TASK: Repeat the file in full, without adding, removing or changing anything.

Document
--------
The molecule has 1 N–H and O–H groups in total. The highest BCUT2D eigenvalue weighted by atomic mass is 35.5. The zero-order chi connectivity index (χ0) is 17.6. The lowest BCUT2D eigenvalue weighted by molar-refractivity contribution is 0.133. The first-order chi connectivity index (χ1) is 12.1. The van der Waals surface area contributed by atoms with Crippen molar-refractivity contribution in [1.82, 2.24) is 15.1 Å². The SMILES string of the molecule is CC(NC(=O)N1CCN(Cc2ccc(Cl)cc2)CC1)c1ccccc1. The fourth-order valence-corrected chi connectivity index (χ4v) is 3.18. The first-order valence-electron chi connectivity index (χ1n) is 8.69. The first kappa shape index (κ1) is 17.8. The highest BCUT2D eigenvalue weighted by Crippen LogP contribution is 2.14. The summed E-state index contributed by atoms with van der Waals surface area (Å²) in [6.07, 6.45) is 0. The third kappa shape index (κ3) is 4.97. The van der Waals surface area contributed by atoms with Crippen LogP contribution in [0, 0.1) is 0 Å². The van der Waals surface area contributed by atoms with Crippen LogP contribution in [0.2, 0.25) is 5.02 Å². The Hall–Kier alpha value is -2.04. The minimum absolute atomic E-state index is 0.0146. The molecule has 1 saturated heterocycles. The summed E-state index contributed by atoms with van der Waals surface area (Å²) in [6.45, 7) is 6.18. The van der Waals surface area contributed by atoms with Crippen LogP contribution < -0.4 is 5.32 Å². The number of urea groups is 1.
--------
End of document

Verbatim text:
The molecule has 1 N–H and O–H groups in total. The highest BCUT2D eigenvalue weighted by atomic mass is 35.5. The zero-order chi connectivity index (χ0) is 17.6. The lowest BCUT2D eigenvalue weighted by molar-refractivity contribution is 0.133. The first-order chi connectivity index (χ1) is 12.1. The van der Waals surface area contributed by atoms with Crippen molar-refractivity contribution in [1.82, 2.24) is 15.1 Å². The SMILES string of the molecule is CC(NC(=O)N1CCN(Cc2ccc(Cl)cc2)CC1)c1ccccc1. The fourth-order valence-corrected chi connectivity index (χ4v) is 3.18. The first-order valence-electron chi connectivity index (χ1n) is 8.69. The first kappa shape index (κ1) is 17.8. The highest BCUT2D eigenvalue weighted by Crippen LogP contribution is 2.14. The summed E-state index contributed by atoms with van der Waals surface area (Å²) in [6.07, 6.45) is 0. The third kappa shape index (κ3) is 4.97. The van der Waals surface area contributed by atoms with Crippen LogP contribution in [0, 0.1) is 0 Å². The van der Waals surface area contributed by atoms with Crippen LogP contribution in [0.2, 0.25) is 5.02 Å². The Hall–Kier alpha value is -2.04. The minimum absolute atomic E-state index is 0.0146. The molecule has 1 saturated heterocycles. The summed E-state index contributed by atoms with van der Waals surface area (Å²) in [6.45, 7) is 6.18. The van der Waals surface area contributed by atoms with Crippen LogP contribution < -0.4 is 5.32 Å². The number of urea groups is 1.